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    Physical deterioration of sedimentary rocks subjected to experimental freeze-thaw weathering

    Nicholson, DT and Nicholson, FH (2000) Physical deterioration of sedimentary rocks subjected to experimental freeze-thaw weathering. Earth Surface Processes and Landforms, 25 (12). pp. 1295-1307. ISSN 0197-9337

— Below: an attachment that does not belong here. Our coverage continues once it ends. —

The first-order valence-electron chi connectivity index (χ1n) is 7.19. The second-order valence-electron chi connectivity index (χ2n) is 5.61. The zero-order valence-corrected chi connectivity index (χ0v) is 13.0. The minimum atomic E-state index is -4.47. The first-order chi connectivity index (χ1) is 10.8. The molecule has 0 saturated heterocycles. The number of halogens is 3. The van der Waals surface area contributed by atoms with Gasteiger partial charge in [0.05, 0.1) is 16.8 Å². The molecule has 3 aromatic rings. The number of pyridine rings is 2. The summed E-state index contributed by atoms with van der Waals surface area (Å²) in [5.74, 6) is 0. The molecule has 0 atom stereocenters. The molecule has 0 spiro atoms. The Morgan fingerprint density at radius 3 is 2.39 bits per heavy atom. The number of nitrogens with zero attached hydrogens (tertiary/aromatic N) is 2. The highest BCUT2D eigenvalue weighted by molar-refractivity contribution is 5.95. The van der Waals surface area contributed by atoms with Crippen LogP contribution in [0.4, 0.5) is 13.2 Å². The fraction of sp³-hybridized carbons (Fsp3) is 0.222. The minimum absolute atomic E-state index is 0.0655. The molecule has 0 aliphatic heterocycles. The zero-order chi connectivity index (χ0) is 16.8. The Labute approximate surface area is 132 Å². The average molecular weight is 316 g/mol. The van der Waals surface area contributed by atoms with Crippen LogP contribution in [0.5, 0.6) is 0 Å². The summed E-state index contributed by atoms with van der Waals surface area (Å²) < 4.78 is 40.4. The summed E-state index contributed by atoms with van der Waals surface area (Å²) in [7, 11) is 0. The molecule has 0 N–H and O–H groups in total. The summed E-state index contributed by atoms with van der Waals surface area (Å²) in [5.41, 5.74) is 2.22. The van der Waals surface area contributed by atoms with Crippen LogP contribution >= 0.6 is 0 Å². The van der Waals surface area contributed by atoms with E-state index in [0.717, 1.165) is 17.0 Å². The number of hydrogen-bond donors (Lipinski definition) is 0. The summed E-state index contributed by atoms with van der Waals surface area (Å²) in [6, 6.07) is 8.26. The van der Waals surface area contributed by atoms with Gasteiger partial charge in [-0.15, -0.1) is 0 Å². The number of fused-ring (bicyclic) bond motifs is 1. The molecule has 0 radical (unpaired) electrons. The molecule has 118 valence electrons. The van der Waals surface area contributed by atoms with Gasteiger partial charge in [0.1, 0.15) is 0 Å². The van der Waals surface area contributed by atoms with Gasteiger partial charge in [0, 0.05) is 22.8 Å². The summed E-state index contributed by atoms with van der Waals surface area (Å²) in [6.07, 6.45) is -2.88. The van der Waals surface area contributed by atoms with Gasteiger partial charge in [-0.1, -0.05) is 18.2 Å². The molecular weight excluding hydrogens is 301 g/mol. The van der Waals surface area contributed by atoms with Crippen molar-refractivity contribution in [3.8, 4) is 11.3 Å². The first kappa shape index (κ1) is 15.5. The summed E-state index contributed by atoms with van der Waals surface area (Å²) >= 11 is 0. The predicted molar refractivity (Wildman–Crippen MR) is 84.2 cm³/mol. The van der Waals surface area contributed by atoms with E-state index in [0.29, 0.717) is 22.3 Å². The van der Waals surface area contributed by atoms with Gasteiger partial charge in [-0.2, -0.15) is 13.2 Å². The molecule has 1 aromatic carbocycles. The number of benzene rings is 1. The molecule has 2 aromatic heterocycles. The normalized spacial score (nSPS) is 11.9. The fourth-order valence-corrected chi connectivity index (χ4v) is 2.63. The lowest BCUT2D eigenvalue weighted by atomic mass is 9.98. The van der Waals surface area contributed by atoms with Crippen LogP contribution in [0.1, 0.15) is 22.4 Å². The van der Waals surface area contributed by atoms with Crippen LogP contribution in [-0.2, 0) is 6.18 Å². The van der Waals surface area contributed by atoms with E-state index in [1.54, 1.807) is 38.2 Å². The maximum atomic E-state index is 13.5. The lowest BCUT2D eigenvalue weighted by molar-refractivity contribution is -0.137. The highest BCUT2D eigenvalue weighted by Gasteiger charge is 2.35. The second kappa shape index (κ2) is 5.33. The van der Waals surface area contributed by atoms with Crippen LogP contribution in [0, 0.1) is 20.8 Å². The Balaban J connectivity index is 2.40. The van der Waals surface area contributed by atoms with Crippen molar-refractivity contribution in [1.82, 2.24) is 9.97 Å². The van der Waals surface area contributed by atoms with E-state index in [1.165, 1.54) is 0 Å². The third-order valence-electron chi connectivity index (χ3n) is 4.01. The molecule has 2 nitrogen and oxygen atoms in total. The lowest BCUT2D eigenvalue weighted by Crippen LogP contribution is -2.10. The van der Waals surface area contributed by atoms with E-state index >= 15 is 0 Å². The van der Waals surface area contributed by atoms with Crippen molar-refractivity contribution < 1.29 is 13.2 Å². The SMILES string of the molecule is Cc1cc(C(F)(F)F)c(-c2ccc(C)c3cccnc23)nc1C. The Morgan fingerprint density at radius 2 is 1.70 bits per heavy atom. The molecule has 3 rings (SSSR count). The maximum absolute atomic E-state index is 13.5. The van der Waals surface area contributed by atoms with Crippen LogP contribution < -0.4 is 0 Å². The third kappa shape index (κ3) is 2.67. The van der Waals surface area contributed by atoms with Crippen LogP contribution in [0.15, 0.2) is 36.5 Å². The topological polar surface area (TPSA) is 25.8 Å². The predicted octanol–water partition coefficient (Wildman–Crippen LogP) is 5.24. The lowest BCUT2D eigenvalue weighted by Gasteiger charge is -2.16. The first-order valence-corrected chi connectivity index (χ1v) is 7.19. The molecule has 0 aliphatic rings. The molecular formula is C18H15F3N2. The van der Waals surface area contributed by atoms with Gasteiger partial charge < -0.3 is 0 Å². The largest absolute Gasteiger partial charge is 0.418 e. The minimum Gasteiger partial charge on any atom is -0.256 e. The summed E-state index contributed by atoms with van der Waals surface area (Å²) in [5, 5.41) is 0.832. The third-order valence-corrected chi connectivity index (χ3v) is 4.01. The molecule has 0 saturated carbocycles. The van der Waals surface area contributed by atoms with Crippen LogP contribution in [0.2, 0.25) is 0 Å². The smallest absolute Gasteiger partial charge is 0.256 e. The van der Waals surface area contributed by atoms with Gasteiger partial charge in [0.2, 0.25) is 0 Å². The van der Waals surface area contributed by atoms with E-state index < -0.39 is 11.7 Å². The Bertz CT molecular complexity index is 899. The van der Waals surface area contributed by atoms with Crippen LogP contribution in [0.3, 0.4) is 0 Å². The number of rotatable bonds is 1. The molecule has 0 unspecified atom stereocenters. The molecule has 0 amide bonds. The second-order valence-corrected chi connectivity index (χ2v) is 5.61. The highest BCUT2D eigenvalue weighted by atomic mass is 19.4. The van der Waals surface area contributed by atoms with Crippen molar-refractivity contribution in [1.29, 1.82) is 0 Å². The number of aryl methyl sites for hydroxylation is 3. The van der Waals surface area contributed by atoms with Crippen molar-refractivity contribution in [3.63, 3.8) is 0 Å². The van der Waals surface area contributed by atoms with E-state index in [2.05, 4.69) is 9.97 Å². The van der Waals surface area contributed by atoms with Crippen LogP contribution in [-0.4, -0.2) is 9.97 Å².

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    Ten types of sedimentary rock were subjected to repeated cycles of freezing and thawing. In addition to monitoring sample weight loss throughout testing, a detailed graphic record was made of deterioration mode and its relationship to pre-existing rock flaws. Results suggest that the presence or absence of rock flaws alone does not control deterioration mode, but rather that it is the coupled relationship between these flaws, and rock strength and textural properties which exerts greatest influence. While some pre-existing flaws such as syndepositional deformation structures do not appear to influence breakdown, others such as incipient fractures, cavities and minor lithological boundaries frequently coincide with concentrations of deterioration. A characteristic mode of deterioration which is independent pre-existing flaws tends to develop in sandstones, indicating the influence, in this case, of rock texture. Particularly strong rocks such as crystalline limestone and metasediment tend to fracture preferentially along distinct linear weaknesses such as mineral veins, stylolites and incipient fractures. Particularly weak rocks, such as low-density chalk, break down in a random fashion without regard to pre-existing flaws. In addition to providing some insight into the role of pre-existing flaws in rock deterioration, this work also has practical implications for (i) the study of landform development due to weathering, and (ii) the selection of representative rock samples in durability testing for building stone. Copyright (C) 2000 John Wiley and Sons, Ltd.

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